Browse all reviews by letter     A B C D E F G H I J K L M N O P Q R S T U V W X Y Z 0 - 9

USA 1960
Directed by
Daniel Mann
109 minutes
Rated PG

Reviewed by
Bernard Hemingway
3 stars

Butterfield 8

Loosely adapted from John O'Hara's 1935 pulp novel which was based on the life and death of a real-life call girl named Starr Faithfull it’s both coyly euphemistic (Taylor’s character, Gloria Wandrous, is re-invented as a “model”) and quite spicy, with overt references to Gloria’s predatory history, her promiscuity and the world of extra-marital sex and even child abuse.  Indeed the film opens with an unusually long 10 minute sequence establishing Gloria fallen state, a long way from the Audrey Hepburnish ideal that typified the public image of American woman of the time.  The story concerns her transformation when she falls for a wealthy married man (Laurence Harvey).

Coming out of the tradition of “issue” movies of the late 1950s that explored the pain that lay behind the façade of social probity such as Cat On A Hot Tin Roof, in which Taylor also starred, Butterfield 8 lowers the bar somewhat, which is both good and a bad thing depending on whether you have an appetite for sub-Sirkian soap opera. Taylor who was only 28 at the time won an Oscar for her performance and she does a splendid job as the tough, self-protective young woman willing to use sex to ensure her independence.  Less effective is Laurence Harvey as her dashing but weak lover, Weston Ligget, who married into money and even less effective is Eddie Fisher (Taylor’s real-life squeeze at the time) as her Jimminy-Cricket-pal-cum-shoulder-to-cry-on.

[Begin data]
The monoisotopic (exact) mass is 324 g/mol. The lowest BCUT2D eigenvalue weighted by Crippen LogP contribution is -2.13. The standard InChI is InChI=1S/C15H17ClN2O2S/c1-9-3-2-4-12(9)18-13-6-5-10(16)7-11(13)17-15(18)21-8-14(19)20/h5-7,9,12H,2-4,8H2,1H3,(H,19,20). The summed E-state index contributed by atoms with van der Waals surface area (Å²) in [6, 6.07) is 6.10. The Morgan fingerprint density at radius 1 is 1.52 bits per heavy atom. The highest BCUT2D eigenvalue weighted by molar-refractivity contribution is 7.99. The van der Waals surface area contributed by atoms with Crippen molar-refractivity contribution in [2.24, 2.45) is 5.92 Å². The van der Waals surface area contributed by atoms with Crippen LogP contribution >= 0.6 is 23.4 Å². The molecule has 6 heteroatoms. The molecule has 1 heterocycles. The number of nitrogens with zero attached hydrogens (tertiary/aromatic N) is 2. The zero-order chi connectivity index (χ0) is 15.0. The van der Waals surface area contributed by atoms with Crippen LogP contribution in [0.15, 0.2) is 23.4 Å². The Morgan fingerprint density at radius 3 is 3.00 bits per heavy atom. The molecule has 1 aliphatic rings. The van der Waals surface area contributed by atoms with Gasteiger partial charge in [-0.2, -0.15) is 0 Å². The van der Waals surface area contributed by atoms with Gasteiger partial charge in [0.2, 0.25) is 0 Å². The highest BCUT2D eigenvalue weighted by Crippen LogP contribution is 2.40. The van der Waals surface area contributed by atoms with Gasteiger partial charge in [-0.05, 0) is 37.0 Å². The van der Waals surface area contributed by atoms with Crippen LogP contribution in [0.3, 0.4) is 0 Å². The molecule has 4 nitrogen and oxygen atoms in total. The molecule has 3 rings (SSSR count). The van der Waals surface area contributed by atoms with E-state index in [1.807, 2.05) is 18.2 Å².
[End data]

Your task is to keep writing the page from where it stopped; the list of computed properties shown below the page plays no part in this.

With a typically 50s studio-bound look and gorgeous production design, art direction, wardrobe and so on Butterfield 8 is a retro-buffs' delight. The melodrama for the most part adds to the pleasure although many will find the film’s cheesy ending just a little too dated to swallow.




Want something different?

random vintage best worst